The concept is simple broaden the distribution by releasing a Sephora collection. Have M. Hennessy add his trademark double entendre names. Then instead of creating a full-on mutli-faceted Kilian style of perfume; create a single multi-layered accord. The collection is clever enough at doing that if someone was to tell me they liked one of these four I could easily point them to one in the main collection.

The names are where the flirtatious puns exist and each perfume in the collection is a sentence unto itself. For example, Bad Boys Are No Good But Good Boys Are No Fun which is shortened to Boys. I am going to use the shortened names, but you can see the longer names in the header picture if you’re interested. Also, despite my best efforts I was unable to track down the perfumers but most of the perfumes in the Kilian collection have been composed by Calice Becker or Sidonie Lancesseur I am betting one or both were involved. A reason I think that, is each of these perfumes feel like the heart accord of a larger Kilian perfume.

Kilian Hennessy

Boys is meant to provide a cola accord and it does; a Diet Coke with a lime. Boys opens as you squeeze the lime into your drink and then the scent of the cola mixes with it. The accord is made up of cinnamon, nutmeg, and caramel. It spends more time on the spicy citrus side than the gourmand sweet soda side.

Adults is a luxurious fig scent which starts with a ripe creamy version of that ingredient. Vanilla enhances the creaminess while cedar provides a clean woody contrast. All together it is a rich fig perfume.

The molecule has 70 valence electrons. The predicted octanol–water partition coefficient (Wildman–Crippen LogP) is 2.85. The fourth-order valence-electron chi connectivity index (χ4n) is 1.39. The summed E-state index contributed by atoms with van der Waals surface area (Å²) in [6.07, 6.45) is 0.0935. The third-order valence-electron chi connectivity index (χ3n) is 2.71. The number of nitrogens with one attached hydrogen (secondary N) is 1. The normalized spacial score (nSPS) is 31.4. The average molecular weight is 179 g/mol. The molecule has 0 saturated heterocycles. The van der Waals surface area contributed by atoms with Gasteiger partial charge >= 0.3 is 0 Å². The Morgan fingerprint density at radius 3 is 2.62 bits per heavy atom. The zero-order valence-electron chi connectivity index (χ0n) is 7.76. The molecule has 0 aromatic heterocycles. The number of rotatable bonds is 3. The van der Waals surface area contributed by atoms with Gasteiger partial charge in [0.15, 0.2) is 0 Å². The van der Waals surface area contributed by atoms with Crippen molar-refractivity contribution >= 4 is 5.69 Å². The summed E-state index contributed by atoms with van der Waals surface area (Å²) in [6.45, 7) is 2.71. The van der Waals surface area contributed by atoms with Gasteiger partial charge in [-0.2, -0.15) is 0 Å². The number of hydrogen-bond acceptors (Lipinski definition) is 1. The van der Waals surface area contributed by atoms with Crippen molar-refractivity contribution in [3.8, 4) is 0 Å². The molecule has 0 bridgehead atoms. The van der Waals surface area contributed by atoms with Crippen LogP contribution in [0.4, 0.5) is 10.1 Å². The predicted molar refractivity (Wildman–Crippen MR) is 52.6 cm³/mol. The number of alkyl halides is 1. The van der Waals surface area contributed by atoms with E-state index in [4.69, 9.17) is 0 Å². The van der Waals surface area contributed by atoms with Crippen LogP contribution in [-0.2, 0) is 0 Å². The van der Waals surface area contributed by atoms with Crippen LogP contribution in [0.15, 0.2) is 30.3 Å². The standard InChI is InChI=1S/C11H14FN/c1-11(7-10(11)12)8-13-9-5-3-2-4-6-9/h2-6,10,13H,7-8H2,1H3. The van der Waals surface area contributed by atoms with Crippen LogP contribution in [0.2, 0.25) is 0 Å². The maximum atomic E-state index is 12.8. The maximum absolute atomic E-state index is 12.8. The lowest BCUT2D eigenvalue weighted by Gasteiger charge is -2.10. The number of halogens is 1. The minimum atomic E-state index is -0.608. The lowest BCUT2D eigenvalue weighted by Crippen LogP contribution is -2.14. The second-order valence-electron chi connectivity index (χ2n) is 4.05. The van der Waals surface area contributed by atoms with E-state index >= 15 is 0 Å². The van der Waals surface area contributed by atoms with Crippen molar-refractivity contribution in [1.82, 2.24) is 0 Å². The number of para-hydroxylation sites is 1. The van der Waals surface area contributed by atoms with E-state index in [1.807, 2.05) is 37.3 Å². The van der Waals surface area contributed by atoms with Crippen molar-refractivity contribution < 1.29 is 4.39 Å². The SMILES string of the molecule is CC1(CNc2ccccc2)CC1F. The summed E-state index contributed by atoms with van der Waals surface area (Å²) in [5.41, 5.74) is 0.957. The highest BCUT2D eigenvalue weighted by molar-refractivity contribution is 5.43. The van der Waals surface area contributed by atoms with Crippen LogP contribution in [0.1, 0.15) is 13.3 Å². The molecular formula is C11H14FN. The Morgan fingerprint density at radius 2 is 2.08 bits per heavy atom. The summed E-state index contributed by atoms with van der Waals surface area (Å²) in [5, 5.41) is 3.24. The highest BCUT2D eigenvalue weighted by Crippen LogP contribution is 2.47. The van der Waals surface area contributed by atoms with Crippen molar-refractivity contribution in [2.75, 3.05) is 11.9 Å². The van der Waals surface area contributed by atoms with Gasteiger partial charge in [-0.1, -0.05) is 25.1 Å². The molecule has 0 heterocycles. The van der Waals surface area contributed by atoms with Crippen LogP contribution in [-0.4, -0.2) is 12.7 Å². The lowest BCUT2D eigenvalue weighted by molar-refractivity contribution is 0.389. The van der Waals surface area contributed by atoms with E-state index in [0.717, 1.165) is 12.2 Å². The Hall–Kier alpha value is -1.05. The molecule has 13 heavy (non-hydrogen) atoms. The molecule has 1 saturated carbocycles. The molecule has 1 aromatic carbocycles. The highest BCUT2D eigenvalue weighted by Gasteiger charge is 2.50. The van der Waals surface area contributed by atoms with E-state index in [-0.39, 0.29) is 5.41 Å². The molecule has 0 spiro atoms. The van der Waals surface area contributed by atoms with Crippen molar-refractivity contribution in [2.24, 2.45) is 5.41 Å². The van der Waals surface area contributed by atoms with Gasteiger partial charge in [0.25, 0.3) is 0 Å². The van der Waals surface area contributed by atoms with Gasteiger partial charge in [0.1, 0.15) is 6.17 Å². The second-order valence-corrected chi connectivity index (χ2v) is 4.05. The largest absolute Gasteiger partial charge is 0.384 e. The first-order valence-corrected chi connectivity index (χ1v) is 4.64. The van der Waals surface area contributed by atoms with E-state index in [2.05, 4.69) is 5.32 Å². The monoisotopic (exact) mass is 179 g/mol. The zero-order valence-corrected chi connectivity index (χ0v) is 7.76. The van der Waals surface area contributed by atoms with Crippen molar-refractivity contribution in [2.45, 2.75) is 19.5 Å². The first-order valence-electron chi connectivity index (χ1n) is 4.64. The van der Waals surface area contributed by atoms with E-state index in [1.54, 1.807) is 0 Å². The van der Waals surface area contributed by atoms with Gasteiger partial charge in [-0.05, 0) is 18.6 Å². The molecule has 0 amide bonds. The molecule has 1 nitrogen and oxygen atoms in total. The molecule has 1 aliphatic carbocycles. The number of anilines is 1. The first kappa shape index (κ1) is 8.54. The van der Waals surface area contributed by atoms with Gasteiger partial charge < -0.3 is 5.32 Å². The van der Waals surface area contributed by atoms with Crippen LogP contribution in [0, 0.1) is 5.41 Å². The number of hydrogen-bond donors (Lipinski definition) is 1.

Princess takes one of the most memorable pieces of one of the first By Kilian releases, Love, and weaves a simpler perfume around it. It starts with a springy duet of green tea and ginger before marshmallow rounds it out. The marshmallow is an example of bringing a niche style to a simpler construct which works well here.

Kissing is my favorite of these four because it is the most obviously gourmand. It starts with a green lily of the valley which is dropped upon a pool of sweet milk. The green floral threads of the lily of the valley cut through the vanilla and warm milk accord in a very pleasant way. This will find its way into my fall rotation when I want a nice milky gourmand.

All four perfumes have 10-12 hour longevity and average sillage.

Those of us who have enjoyed Kilian perfumes for the past ten years know M. Hennessy’s persona very well. I am thinking when there are big pictures of his come-hither gaze and unbuttoned shirt you can almost hear him singing, “Please allow me to introduce myself; I’m a man of wealth and taste” We can call this Sympathy for The Kilian as it spreads out to every mall. I think the My Kind of Love collection is a good way to introduce the Kilian style to a wider audience.

Disclosure: This review is based on samples provided by Sephora.

Mark Behnke